First, users who receive a message from, or who are about to send a message to, someone whose email service doesn’t support an encrypted connection (TLS), will see an open lock icon in the message. Users won’t see this icon when sending mail from one Google-hosted domain to any other, including gmail.com, since those emails are always sent over an encrypted connection. Gmail will always send and receive messages over TLS, unless the connecting service doesn’t support it.

Second, users receiving messages that aren’t properly authenticated with either Sender Policy Framework (SPF) or DKIM will see a question mark in place of their profile photo, corporate logo or avatar. Read more about both of these features on the Gmail blog.

To make the most of this day and every day forward, here are some additional features you can use as a Google Apps for Work admin to help protect user data.

  1. Increase security at login, while keeping things easy for users                     Two-step verification is a well-known protection against the theft of login credentials, the most frequent threat on the Web today. As an admin, you can easily enforce use of 2-step verification to enhance security for all users in your Google Apps domain. Security keys make authentication even more secure and more convenient for users. They’re easy to deploy and easy to manage, and as a Google for Work customer, you even get a 50% discount.

  2. Prevent sensitive information from leaving your network                               Activate Data Loss Prevention (DLP) to help prevent information from being revealed to those who shouldn’t have it. Gmail DLP automatically checks all outgoing emails and takes action based on predefined policies, which include quarantining the email for review, telling users to modify the information or blocking the email from being sent and notifying the sender. Check out our DLP whitepaper and learn how to get started. Stay tuned for more on DLP later this quarter.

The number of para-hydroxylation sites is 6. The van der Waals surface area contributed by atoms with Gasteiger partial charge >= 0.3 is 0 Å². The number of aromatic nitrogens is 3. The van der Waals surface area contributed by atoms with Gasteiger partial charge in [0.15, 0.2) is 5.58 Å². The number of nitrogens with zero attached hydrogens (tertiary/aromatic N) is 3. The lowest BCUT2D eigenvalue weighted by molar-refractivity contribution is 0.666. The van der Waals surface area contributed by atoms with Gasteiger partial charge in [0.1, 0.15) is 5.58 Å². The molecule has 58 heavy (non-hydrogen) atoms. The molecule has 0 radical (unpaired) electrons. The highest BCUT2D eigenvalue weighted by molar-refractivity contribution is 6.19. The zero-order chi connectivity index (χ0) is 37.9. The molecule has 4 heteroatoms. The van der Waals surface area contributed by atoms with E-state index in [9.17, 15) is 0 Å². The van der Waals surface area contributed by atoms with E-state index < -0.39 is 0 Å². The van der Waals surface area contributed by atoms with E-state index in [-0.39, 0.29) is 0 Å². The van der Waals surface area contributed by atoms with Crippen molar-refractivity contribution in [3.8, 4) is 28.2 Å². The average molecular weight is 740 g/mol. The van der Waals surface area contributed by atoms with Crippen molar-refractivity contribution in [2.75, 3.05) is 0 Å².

3. Get the mail you want, not the spam you don’t                                                   Gmail has long been known for its smart spam filters, today spam is only 0.1% of messages in the average Gmail user’s inbox. To help you track and improve the quality of the mail sent and received at your domains, you can use the Postmaster Tools. You should also follow the best practices outlined in Google’s sender guidelines. For example, create a Sender Policy Framework, prevent spoofing by adding a digital signature to outgoing messages using DKIM and create a DMARC record to track and prevent unauthenticated messages sent from your domain.

  4. Enforce mobile device policies in your organization                                       Mobile Management lets you control the devices that can connect to your users' Google Apps data, whether iOS or Android, and perform actions like remote wiping.
These are a few steps that can go a long way. If you activate any of these features today, you will contribute to an ever-brighter future for your brand, customers, employees, ideas and assets. The Internet is a big place, and it’s going to take global teamwork to make it the most secure.

We are grateful to be the trusted technology partner of businesses worldwide as we work together to make the Internet a safer place for everyone, everywhere.

Looking back at Marie Curie’s radical discovery: How the Mother of Modern Physics might have used Google Apps

Editor's note: We’re jumping into our Delorean to explore how some of our favorite historical figures might have worked with Google Apps. Today, in honor of National Breast Cancer Awareness Month, we imagine how Marie Curie’s discovery of radioactivity, which won a Nobel Prize and revolutionized modern cancer treatment, might have played out in a Google Apps universe.